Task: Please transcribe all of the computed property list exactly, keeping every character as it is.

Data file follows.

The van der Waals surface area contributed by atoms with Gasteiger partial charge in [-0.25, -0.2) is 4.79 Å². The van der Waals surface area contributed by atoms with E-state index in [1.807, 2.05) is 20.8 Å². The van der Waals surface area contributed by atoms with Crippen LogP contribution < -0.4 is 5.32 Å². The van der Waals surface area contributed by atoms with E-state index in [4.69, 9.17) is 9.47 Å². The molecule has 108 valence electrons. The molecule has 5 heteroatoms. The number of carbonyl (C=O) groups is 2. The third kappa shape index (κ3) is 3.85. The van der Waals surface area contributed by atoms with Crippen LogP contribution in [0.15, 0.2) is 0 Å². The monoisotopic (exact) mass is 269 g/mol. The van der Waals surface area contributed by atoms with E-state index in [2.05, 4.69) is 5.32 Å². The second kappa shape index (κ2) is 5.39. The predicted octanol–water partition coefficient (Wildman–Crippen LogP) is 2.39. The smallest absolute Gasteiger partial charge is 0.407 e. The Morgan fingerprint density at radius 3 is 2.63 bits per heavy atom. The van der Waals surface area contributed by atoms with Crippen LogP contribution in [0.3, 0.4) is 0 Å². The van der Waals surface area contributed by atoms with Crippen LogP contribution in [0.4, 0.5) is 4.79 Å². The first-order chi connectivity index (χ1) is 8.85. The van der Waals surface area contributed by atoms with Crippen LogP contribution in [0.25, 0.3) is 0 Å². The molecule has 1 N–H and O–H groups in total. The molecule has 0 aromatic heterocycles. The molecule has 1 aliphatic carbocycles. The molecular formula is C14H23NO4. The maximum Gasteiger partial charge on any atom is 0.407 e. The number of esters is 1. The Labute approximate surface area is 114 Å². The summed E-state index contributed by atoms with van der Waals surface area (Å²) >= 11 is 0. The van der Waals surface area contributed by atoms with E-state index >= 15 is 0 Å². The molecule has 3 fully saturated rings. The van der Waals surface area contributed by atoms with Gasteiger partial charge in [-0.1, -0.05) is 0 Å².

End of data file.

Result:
The van der Waals surface area contributed by atoms with Gasteiger partial charge in [-0.25, -0.2) is 4.79 Å². The van der Waals surface area contributed by atoms with E-state index in [1.807, 2.05) is 20.8 Å². The van der Waals surface area contributed by atoms with Crippen LogP contribution < -0.4 is 5.32 Å². The van der Waals surface area contributed by atoms with E-state index in [4.69, 9.17) is 9.47 Å². The molecule has 108 valence electrons. The molecule has 5 heteroatoms. The number of carbonyl (C=O) groups is 2. The third kappa shape index (κ3) is 3.85. The van der Waals surface area contributed by atoms with Crippen LogP contribution in [0.15, 0.2) is 0 Å². The monoisotopic (exact) mass is 269 g/mol. The van der Waals surface area contributed by atoms with E-state index in [2.05, 4.69) is 5.32 Å². The second kappa shape index (κ2) is 5.39. The predicted octanol–water partition coefficient (Wildman–Crippen LogP) is 2.39. The smallest absolute Gasteiger partial charge is 0.407 e. The Morgan fingerprint density at radius 3 is 2.63 bits per heavy atom. The van der Waals surface area contributed by atoms with Crippen LogP contribution in [0.3, 0.4) is 0 Å². The van der Waals surface area contributed by atoms with Crippen LogP contribution in [0.4, 0.5) is 4.79 Å². The first-order chi connectivity index (χ1) is 8.85. The van der Waals surface area contributed by atoms with Crippen LogP contribution in [0.25, 0.3) is 0 Å². The molecule has 1 N–H and O–H groups in total. The molecule has 0 aromatic heterocycles. The molecule has 1 aliphatic carbocycles. The molecular formula is C14H23NO4. The maximum Gasteiger partial charge on any atom is 0.407 e. The number of esters is 1. The Labute approximate surface area is 114 Å². The summed E-state index contributed by atoms with van der Waals surface area (Å²) >= 11 is 0. The van der Waals surface area contributed by atoms with E-state index >= 15 is 0 Å². The molecule has 3 fully saturated rings. The van der Waals surface area contributed by atoms with Gasteiger partial charge in [-0.1, -0.05) is 0 Å².